Niejelow, a reserve officer for the Durham Police Department, noted that increased patrols could be especially effective if the difference is seen in bike or pedestrian patrols, rather than vehicular patrols. This, he said, would let people know that there is a police presence that is both approachable and able to serve in a law enforcement capacity.

Trimmer noted that, after the Bryan Center robbery, DUPD will be doing more than just increasing patrols; they will also be taking a bolder approach to identifying individuals on campus and ensuring that only those who are supposed to be on campus are on campus, especially after dark.

He said DUPD is prepared to deal with a potential backlash from people who feel they have been stopped unnecessarily, as the department's primary concern is campus safety. Still, he noted that Duke police will be instructed in the proper way to stop people and will not be sent out to target specific populations. "It's not because of their race or what they're wearing or what they look like," Trimmer said.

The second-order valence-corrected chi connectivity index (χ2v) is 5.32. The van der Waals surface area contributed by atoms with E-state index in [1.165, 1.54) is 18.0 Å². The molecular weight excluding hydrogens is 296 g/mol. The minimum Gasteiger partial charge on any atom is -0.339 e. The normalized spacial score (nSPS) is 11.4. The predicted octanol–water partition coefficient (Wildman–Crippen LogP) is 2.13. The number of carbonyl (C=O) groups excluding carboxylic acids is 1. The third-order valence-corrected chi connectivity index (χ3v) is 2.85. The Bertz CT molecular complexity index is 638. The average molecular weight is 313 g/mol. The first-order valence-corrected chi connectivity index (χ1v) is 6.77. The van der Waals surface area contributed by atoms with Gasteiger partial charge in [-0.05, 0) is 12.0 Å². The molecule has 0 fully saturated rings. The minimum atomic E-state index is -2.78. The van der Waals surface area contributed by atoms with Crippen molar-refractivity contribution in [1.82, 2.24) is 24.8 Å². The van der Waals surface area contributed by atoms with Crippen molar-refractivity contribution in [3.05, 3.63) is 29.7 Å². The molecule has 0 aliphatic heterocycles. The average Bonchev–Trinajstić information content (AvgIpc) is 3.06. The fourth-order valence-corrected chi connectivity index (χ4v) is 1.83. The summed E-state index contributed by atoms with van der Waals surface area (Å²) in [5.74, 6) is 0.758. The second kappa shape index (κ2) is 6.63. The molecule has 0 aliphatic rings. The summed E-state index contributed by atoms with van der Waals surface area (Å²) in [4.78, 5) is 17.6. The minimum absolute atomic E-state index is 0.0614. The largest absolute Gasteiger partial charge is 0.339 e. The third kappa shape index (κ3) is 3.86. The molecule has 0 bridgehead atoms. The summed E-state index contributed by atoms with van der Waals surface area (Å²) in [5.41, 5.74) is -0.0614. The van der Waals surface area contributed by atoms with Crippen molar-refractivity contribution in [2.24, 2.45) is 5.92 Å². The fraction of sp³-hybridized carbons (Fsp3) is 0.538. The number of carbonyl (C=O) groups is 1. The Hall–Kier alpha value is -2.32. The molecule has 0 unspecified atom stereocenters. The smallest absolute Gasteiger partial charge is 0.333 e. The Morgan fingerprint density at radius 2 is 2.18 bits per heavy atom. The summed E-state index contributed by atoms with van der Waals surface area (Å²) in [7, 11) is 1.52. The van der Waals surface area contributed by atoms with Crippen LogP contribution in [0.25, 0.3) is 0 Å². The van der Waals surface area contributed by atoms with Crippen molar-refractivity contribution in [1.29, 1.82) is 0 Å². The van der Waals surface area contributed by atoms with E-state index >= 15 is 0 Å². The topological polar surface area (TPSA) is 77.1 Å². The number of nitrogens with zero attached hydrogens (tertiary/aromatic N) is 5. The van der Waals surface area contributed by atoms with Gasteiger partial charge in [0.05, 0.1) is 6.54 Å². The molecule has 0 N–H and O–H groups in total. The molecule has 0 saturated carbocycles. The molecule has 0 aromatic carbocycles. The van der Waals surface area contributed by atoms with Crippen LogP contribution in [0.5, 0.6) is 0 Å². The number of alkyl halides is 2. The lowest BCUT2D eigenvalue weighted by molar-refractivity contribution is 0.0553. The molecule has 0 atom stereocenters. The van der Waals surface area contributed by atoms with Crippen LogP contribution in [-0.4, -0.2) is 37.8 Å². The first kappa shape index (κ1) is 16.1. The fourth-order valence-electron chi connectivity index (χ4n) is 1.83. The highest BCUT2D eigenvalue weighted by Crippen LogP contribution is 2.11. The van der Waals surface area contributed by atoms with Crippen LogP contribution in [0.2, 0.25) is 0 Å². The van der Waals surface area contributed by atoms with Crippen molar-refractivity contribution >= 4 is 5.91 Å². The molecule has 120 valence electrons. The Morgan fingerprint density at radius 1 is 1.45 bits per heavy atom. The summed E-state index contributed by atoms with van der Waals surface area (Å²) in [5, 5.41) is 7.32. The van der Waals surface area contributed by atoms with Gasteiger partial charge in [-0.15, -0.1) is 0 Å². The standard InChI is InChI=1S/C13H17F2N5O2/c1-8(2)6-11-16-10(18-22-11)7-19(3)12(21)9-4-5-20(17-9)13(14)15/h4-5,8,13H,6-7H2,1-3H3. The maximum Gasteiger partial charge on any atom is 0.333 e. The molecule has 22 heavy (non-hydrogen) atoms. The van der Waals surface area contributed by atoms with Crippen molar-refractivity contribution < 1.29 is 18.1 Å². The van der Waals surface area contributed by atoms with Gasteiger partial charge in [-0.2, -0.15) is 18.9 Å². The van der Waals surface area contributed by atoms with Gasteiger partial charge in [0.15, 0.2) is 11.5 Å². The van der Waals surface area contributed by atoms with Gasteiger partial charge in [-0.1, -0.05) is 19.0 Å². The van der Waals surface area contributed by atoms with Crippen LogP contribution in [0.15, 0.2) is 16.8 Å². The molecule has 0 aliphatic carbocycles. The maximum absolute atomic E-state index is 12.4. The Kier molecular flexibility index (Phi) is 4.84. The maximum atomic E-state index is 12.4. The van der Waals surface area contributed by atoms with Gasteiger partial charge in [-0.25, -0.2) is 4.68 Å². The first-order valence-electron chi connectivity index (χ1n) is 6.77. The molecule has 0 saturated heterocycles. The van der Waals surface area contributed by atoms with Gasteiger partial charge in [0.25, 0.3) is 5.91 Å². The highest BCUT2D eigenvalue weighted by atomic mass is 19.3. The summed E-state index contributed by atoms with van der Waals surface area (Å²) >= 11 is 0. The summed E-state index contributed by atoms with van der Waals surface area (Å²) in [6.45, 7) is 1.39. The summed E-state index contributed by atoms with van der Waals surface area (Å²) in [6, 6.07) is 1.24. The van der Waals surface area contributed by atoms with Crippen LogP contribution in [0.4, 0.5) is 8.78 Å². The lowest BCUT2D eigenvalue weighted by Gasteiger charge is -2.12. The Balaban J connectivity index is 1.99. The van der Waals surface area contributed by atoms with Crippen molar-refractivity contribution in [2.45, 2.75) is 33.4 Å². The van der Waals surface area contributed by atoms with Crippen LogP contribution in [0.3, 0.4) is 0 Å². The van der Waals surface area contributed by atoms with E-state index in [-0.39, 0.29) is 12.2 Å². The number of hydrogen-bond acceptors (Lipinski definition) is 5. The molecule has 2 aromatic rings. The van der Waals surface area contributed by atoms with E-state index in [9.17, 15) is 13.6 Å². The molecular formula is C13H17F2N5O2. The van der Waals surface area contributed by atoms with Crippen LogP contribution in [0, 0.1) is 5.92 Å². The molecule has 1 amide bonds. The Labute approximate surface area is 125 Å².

Birkhead said students, employees and faculty can assist police by being cooperative, carrying their DukeCards at all times and reporting any suspicious activity. He also stressed that everyone needs to be continually aware of their surroundings and follow basic safety procedures--keeping doors locked, not leaving valuables unattended, traveling in groups and using campus transportation, Safe Rides and police escorts when necessary.